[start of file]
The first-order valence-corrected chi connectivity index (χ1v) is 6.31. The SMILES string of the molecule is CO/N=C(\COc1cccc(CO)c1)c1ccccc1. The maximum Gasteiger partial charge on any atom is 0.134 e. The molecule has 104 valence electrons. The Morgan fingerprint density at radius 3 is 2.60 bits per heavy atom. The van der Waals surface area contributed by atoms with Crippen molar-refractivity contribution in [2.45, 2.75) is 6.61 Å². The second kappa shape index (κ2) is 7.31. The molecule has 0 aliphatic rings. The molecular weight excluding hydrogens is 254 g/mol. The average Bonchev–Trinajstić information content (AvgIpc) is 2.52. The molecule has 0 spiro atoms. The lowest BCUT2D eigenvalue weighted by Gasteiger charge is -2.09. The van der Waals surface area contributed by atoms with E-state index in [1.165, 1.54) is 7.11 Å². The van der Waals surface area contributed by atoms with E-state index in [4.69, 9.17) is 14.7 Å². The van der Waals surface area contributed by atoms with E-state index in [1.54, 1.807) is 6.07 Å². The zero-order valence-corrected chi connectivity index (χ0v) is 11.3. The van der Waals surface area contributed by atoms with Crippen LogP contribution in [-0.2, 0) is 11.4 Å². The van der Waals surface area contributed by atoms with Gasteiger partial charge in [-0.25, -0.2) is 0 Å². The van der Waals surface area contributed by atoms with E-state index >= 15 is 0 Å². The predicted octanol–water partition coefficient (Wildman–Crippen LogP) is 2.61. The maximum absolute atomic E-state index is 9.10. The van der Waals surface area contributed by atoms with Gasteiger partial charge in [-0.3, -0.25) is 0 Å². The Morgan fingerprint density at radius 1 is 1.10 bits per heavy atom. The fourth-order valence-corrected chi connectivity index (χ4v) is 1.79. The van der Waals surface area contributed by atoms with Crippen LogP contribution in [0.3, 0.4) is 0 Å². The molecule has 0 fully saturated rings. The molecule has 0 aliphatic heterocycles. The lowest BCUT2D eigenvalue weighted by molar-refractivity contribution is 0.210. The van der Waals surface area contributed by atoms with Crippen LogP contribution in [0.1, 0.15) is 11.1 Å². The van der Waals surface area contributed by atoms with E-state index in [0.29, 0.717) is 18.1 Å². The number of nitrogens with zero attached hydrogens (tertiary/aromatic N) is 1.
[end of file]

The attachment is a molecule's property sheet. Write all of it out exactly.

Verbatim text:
The first-order valence-corrected chi connectivity index (χ1v) is 6.31. The SMILES string of the molecule is CO/N=C(\COc1cccc(CO)c1)c1ccccc1. The maximum Gasteiger partial charge on any atom is 0.134 e. The molecule has 104 valence electrons. The Morgan fingerprint density at radius 3 is 2.60 bits per heavy atom. The van der Waals surface area contributed by atoms with Crippen molar-refractivity contribution in [2.45, 2.75) is 6.61 Å². The second kappa shape index (κ2) is 7.31. The molecule has 0 aliphatic rings. The molecular weight excluding hydrogens is 254 g/mol. The average Bonchev–Trinajstić information content (AvgIpc) is 2.52. The molecule has 0 spiro atoms. The lowest BCUT2D eigenvalue weighted by Gasteiger charge is -2.09. The van der Waals surface area contributed by atoms with E-state index in [1.165, 1.54) is 7.11 Å². The van der Waals surface area contributed by atoms with E-state index in [4.69, 9.17) is 14.7 Å². The van der Waals surface area contributed by atoms with E-state index in [1.54, 1.807) is 6.07 Å². The zero-order valence-corrected chi connectivity index (χ0v) is 11.3. The van der Waals surface area contributed by atoms with Crippen LogP contribution in [-0.2, 0) is 11.4 Å². The van der Waals surface area contributed by atoms with Gasteiger partial charge in [-0.25, -0.2) is 0 Å². The van der Waals surface area contributed by atoms with E-state index >= 15 is 0 Å². The predicted octanol–water partition coefficient (Wildman–Crippen LogP) is 2.61. The maximum absolute atomic E-state index is 9.10. The van der Waals surface area contributed by atoms with Gasteiger partial charge in [-0.3, -0.25) is 0 Å². The Morgan fingerprint density at radius 1 is 1.10 bits per heavy atom. The fourth-order valence-corrected chi connectivity index (χ4v) is 1.79. The van der Waals surface area contributed by atoms with Crippen LogP contribution in [0.3, 0.4) is 0 Å². The molecule has 0 fully saturated rings. The molecule has 0 aliphatic heterocycles. The lowest BCUT2D eigenvalue weighted by molar-refractivity contribution is 0.210. The van der Waals surface area contributed by atoms with Crippen LogP contribution in [0.1, 0.15) is 11.1 Å². The van der Waals surface area contributed by atoms with E-state index in [0.29, 0.717) is 18.1 Å². The number of nitrogens with zero attached hydrogens (tertiary/aromatic N) is 1.